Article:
November 26, 2014
Lessons for People New to Type 2 Diabetes, Part 8
If you have not read Part 4 of this series, please do so. This is also about food, but I will be discussing the type of medications and food plans with them. First please understand that I use insulin and this allows me to eat some foods that people on oral medications cannot eat with any regularity.
I am still maintaining less than 80 grams of carbohydrates per day, and I am slowly working my amount of fat up. I no longer have the problems I had early on of using the porcelain fixture in the bathroom more than I wanted. I continue to adjust my protein levels – some days more, but often downward. This depends how the protein is fixed and the number of eggs I consume.
I admit that my lipid panel test results are improving and I have hope in the near future that statins will come off the list of medications I take. This to me is exciting and one more goal I have hope of accomplishing.
The landscape and attitudes of doctors is changing, albeit slowly. My blog here discusses a few of the actions and a little of what is happening. This doctor did surprise me and garnered himself two patients and was more understanding than I have heard about many doctors. He is in a largely rural area and apparently understands diabetes better than many doctors.
I am hearing more about doctors advising a low carb, high fat, medium protein food plan for people with diabetes and this surprises me. Yes, I think this is right, but for doctors to suggest this is unusual when most are still following the low fat mantra.
I will again emphasize that there is not a one-size-fits-all food plan. The quicker you accept this, the easier it will be to build your own plan or adapt another food plan that fits your needs. Use your meter to help you adapt or build your food plan, as this will aid you in finding one that you can accept and use on a daily basis. Other people often build a week's worth of menus so that they can vary what they eat. Several members of our support group have done this and they exchange recipes and test to see how their body reacts to the recipe and then adapt it if they need to do this.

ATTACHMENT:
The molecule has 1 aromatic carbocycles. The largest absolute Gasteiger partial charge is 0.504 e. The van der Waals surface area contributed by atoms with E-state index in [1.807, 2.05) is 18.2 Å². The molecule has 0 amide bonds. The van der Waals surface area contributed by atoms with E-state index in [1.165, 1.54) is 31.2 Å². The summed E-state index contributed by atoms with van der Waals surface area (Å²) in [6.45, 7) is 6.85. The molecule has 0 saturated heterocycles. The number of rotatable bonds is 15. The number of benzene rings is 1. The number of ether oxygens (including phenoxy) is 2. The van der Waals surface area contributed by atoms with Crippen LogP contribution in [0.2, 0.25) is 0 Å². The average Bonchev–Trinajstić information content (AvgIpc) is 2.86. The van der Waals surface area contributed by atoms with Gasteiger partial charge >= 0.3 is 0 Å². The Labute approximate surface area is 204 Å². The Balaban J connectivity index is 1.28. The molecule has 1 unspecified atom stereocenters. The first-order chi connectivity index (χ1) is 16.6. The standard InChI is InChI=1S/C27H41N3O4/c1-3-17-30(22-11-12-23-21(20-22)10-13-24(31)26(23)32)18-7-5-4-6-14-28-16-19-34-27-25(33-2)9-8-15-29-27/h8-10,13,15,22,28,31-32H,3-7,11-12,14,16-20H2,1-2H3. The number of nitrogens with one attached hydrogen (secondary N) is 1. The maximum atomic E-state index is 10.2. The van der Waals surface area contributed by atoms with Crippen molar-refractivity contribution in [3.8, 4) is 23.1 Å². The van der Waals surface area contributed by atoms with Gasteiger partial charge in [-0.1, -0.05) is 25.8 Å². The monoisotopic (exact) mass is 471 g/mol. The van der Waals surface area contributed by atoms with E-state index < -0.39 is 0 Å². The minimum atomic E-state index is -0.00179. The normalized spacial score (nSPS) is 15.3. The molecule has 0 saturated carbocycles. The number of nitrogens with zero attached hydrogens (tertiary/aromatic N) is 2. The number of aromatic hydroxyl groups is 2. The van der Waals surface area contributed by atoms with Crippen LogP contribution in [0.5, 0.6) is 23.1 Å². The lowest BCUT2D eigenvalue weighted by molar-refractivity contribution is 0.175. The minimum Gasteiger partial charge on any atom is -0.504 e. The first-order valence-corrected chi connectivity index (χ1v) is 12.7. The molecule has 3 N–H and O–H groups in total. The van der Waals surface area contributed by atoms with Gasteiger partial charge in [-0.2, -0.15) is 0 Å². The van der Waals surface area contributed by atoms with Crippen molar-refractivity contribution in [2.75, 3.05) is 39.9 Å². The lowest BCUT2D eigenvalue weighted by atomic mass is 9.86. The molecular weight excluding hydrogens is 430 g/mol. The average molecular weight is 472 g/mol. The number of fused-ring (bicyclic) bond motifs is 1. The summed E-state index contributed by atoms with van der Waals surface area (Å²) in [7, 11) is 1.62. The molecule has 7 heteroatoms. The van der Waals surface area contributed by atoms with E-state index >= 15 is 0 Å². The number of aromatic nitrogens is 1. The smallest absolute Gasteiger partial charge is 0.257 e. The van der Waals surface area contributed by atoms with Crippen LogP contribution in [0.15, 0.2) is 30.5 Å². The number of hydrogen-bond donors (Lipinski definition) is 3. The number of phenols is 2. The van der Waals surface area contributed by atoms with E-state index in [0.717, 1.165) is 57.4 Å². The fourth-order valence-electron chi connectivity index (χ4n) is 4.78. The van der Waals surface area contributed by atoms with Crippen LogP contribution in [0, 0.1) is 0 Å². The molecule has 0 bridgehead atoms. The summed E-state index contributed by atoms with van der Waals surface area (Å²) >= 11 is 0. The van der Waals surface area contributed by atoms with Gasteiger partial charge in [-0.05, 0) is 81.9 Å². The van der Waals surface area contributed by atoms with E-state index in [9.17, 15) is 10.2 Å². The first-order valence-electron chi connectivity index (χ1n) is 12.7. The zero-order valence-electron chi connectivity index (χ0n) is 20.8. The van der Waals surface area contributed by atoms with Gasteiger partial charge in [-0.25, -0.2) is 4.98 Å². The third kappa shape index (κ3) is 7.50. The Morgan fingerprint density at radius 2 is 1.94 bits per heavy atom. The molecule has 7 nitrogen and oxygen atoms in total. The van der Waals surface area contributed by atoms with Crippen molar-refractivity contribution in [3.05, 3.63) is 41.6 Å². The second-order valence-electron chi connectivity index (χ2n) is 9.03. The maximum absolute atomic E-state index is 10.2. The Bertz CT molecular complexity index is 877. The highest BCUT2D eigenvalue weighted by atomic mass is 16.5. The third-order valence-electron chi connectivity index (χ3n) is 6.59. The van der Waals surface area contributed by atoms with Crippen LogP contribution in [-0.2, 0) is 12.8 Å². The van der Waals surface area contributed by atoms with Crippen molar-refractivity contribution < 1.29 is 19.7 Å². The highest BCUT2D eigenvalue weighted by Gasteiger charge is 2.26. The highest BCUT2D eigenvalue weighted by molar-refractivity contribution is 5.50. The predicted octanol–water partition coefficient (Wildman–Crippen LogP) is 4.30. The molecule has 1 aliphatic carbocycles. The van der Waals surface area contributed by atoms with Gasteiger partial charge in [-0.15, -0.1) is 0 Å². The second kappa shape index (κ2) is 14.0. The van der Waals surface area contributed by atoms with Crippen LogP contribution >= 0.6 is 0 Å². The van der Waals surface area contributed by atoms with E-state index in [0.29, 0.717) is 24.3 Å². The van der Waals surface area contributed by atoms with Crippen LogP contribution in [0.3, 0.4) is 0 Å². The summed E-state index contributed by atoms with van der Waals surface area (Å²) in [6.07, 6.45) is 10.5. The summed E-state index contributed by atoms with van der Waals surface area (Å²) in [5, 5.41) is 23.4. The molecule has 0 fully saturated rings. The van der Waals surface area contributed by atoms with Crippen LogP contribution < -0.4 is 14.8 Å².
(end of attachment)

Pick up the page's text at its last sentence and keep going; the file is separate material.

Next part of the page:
One of our new members has tried a few recipes that A. J and James have been eating and said he was having trouble feeling full. They explained that he needed to test and see what his blood glucose level was at about one hour and again at two hours. He reported that his blood glucose had only increased 15 mg/dl from before to after meal testing. A.J suggested that he eat 10 more grams of carbs with the meal and see what happened. He did and said his blood glucose had only risen 20 mg/dl from his premeal reading. He added that he felt better and less hungry. A.J told him that was what worked for him and he could try adding another 5 grams of carbohydrates and do the same. He reported that he felt full then and his blood glucose had only increased 3 mg/dl above what the 10 grams of carbohydrates had been.
He and A.J discussed this and he now understood what could be done with different recipes that were testing too high and if he did this regularly, he could adapt more for himself. A.J is presently off all medications and the new member is on metformin. James is on insulin and has been long enough that he has been able to reduce his insulin use and he is no longer hungry. He has lost the few pounds he needed to lose and then his weight loss stopped.
A.J suggested that he eat more slowly and chew his food more thoroughly, as this could help him feel full sooner and this could help him cut his carbohydrates. The new member said this worked well for him and he was now maintaining his carb level below 60 grams of carbohydrates with no problems.